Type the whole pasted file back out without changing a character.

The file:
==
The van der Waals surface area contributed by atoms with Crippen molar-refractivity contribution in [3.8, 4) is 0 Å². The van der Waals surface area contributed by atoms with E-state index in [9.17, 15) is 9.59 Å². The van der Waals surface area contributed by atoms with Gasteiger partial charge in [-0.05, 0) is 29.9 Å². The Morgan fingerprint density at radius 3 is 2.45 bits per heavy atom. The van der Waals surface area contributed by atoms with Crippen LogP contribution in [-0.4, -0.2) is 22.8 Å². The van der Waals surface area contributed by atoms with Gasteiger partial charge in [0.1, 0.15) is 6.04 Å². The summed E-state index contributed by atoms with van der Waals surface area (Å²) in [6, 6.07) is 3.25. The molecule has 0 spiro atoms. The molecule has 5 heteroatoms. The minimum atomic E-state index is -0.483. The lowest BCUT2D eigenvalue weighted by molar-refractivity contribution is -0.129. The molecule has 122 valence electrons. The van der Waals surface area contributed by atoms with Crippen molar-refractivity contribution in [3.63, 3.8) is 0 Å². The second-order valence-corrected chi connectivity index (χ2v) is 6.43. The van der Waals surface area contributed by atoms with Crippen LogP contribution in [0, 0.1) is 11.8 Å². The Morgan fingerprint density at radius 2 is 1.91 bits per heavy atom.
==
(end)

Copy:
The van der Waals surface area contributed by atoms with Crippen molar-refractivity contribution in [3.8, 4) is 0 Å². The van der Waals surface area contributed by atoms with E-state index in [9.17, 15) is 9.59 Å². The van der Waals surface area contributed by atoms with Gasteiger partial charge in [-0.05, 0) is 29.9 Å². The Morgan fingerprint density at radius 3 is 2.45 bits per heavy atom. The van der Waals surface area contributed by atoms with Crippen LogP contribution in [-0.4, -0.2) is 22.8 Å². The van der Waals surface area contributed by atoms with Gasteiger partial charge in [0.1, 0.15) is 6.04 Å². The summed E-state index contributed by atoms with van der Waals surface area (Å²) in [6, 6.07) is 3.25. The molecule has 0 spiro atoms. The molecule has 5 heteroatoms. The minimum atomic E-state index is -0.483. The lowest BCUT2D eigenvalue weighted by molar-refractivity contribution is -0.129. The molecule has 122 valence electrons. The van der Waals surface area contributed by atoms with Crippen molar-refractivity contribution in [3.63, 3.8) is 0 Å². The second-order valence-corrected chi connectivity index (χ2v) is 6.43. The van der Waals surface area contributed by atoms with Crippen LogP contribution in [0, 0.1) is 11.8 Å². The Morgan fingerprint density at radius 2 is 1.91 bits per heavy atom.